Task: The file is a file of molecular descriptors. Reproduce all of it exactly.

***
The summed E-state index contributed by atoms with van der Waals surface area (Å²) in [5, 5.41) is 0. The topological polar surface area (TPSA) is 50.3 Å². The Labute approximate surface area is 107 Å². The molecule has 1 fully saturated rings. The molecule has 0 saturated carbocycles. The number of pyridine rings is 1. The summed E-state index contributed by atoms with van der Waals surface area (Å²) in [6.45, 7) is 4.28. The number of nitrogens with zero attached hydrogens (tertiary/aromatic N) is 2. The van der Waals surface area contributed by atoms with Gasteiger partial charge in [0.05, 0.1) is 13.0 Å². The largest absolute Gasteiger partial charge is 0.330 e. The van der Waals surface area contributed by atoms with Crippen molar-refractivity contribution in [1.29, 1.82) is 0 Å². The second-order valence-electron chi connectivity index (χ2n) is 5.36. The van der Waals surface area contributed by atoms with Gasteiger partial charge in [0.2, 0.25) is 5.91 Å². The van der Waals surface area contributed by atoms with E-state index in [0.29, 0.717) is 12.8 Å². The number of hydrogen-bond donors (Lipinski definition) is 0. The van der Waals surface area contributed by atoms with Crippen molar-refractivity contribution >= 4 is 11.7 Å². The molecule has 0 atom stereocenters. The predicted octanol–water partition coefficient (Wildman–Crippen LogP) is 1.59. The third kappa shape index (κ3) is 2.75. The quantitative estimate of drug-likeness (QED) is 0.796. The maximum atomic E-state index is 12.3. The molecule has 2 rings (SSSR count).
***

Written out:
The summed E-state index contributed by atoms with van der Waals surface area (Å²) in [5, 5.41) is 0. The topological polar surface area (TPSA) is 50.3 Å². The Labute approximate surface area is 107 Å². The molecule has 1 fully saturated rings. The molecule has 0 saturated carbocycles. The number of pyridine rings is 1. The summed E-state index contributed by atoms with van der Waals surface area (Å²) in [6.45, 7) is 4.28. The number of nitrogens with zero attached hydrogens (tertiary/aromatic N) is 2. The van der Waals surface area contributed by atoms with Gasteiger partial charge in [0.05, 0.1) is 13.0 Å². The largest absolute Gasteiger partial charge is 0.330 e. The van der Waals surface area contributed by atoms with Crippen molar-refractivity contribution in [1.29, 1.82) is 0 Å². The second-order valence-electron chi connectivity index (χ2n) is 5.36. The van der Waals surface area contributed by atoms with Gasteiger partial charge in [0.2, 0.25) is 5.91 Å². The van der Waals surface area contributed by atoms with E-state index in [0.29, 0.717) is 12.8 Å². The number of hydrogen-bond donors (Lipinski definition) is 0. The van der Waals surface area contributed by atoms with Crippen molar-refractivity contribution >= 4 is 11.7 Å². The molecule has 0 atom stereocenters. The predicted octanol–water partition coefficient (Wildman–Crippen LogP) is 1.59. The third kappa shape index (κ3) is 2.75. The quantitative estimate of drug-likeness (QED) is 0.796. The maximum atomic E-state index is 12.3. The molecule has 2 rings (SSSR count).